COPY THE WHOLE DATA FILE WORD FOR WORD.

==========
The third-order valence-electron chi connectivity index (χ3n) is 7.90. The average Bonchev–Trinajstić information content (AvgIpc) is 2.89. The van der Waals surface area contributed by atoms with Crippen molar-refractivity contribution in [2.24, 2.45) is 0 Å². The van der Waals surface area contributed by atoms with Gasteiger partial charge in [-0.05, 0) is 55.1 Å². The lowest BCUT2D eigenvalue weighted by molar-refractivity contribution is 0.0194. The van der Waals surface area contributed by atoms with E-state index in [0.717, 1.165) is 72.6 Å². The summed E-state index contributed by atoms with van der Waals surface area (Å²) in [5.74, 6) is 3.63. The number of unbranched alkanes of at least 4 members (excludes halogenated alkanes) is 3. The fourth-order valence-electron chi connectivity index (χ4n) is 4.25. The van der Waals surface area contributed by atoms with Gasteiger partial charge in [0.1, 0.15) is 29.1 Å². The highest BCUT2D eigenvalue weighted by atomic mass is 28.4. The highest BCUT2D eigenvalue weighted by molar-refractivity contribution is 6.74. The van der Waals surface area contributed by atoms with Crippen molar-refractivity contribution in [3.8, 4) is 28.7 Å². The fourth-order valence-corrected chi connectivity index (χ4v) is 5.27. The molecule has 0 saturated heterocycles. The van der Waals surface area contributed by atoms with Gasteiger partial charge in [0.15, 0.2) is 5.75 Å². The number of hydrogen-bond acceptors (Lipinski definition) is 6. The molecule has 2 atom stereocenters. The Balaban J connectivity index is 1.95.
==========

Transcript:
The third-order valence-electron chi connectivity index (χ3n) is 7.90. The average Bonchev–Trinajstić information content (AvgIpc) is 2.89. The van der Waals surface area contributed by atoms with Crippen molar-refractivity contribution in [2.24, 2.45) is 0 Å². The van der Waals surface area contributed by atoms with Gasteiger partial charge in [-0.05, 0) is 55.1 Å². The lowest BCUT2D eigenvalue weighted by molar-refractivity contribution is 0.0194. The van der Waals surface area contributed by atoms with E-state index in [0.717, 1.165) is 72.6 Å². The summed E-state index contributed by atoms with van der Waals surface area (Å²) in [5.74, 6) is 3.63. The number of unbranched alkanes of at least 4 members (excludes halogenated alkanes) is 3. The fourth-order valence-electron chi connectivity index (χ4n) is 4.25. The van der Waals surface area contributed by atoms with Gasteiger partial charge in [0.1, 0.15) is 29.1 Å². The highest BCUT2D eigenvalue weighted by atomic mass is 28.4. The highest BCUT2D eigenvalue weighted by molar-refractivity contribution is 6.74. The van der Waals surface area contributed by atoms with Crippen molar-refractivity contribution in [3.8, 4) is 28.7 Å². The fourth-order valence-corrected chi connectivity index (χ4v) is 5.27. The molecule has 0 saturated heterocycles. The van der Waals surface area contributed by atoms with Gasteiger partial charge in [0.15, 0.2) is 5.75 Å². The number of hydrogen-bond acceptors (Lipinski definition) is 6. The molecule has 2 atom stereocenters. The Balaban J connectivity index is 1.95.